The USA is poised to retake the number one position in the supercomputer charts with the Summit, installed at the Department of Energy's Oak Ridge National Laboratory (ORNL) in Tennessee. This envied position is currently held by China's Sunway TaihuLight supercomputer.
The Summit supercomputer is capable of 200 petaflops and is touted as "the most powerful and smartest machine in the world." It will be used for studying energy-related scientific matter such as fusion energy, alternative energy sources, material science, climate studies, computational chemistry, and cosmology. Furthermore, thanks to being an 'open science system' researchers in fields which have nothing to do with energy will be able to harness the Summit for their projects. For example, healthcare studies, looking at drug discovery, cancer studies, and addiction are expected to be advanced thanks to Summit too.
Summit supercomputer by the numbers
- Made from 4,608 servers connected via Mellanox dual-rail EDR InfiniBand network, delivering 200Gbps to each server
- Uses 9,216 central processing chips from IBM
- Uses 27,648 graphics processors from Nvidia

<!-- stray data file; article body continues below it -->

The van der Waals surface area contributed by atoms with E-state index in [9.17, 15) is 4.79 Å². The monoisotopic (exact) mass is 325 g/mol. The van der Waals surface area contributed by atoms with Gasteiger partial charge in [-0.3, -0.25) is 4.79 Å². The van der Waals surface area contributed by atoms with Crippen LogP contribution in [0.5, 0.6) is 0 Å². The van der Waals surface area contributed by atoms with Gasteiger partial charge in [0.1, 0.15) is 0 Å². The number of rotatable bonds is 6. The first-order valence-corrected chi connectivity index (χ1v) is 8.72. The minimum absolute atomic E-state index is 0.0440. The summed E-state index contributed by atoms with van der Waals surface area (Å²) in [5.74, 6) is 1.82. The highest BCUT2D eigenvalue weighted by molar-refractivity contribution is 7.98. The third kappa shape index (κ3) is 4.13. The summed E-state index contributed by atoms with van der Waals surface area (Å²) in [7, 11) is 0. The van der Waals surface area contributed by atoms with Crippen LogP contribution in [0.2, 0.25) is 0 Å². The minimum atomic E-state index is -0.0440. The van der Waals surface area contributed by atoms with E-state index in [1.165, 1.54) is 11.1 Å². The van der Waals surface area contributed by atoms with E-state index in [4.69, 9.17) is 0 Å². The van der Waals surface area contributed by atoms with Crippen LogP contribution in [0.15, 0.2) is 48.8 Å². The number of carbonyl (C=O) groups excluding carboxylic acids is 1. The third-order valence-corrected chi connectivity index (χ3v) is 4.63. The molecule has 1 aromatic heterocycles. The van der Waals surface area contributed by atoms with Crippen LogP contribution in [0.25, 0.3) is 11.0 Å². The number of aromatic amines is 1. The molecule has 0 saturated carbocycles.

- Connected by 185 miles of fibre-optic cable
- Weighs 340 tons
- Housed in a 9,250 square-foot room
- Cooling system requires 4,000 gallons of water a minute
The above hardware is expected to easily outrun the 93-petaflop Linpack mark of the current TOP500 champ, China’s Sunway TaihuLight. Furthermore, thanks to the Nvidia V100 GPUs the Summit should deliver something in the order of 3.3 exaflops for deep learning performance. Thus "Summit ended up being an AI behemoth, as well as a powerhouse HPC machine," notes the Top500 organisation.
Compared against its predecessor at Oak Ridge, the Titan, the new Summit supercomputer is about 8x faster and five times more energy efficient. Meanwhile, the New York Times reports Supercomputers that are five times faster - 1,000 petaflops, or an exaflop - are in the works, both abroad and in the United States.
Watch a talk with IBM CEO Ginni Rometty, Nvidia CEO Jensen Huang and U.S. Energy Secretary Rick Perry about Summit at CNBC, below: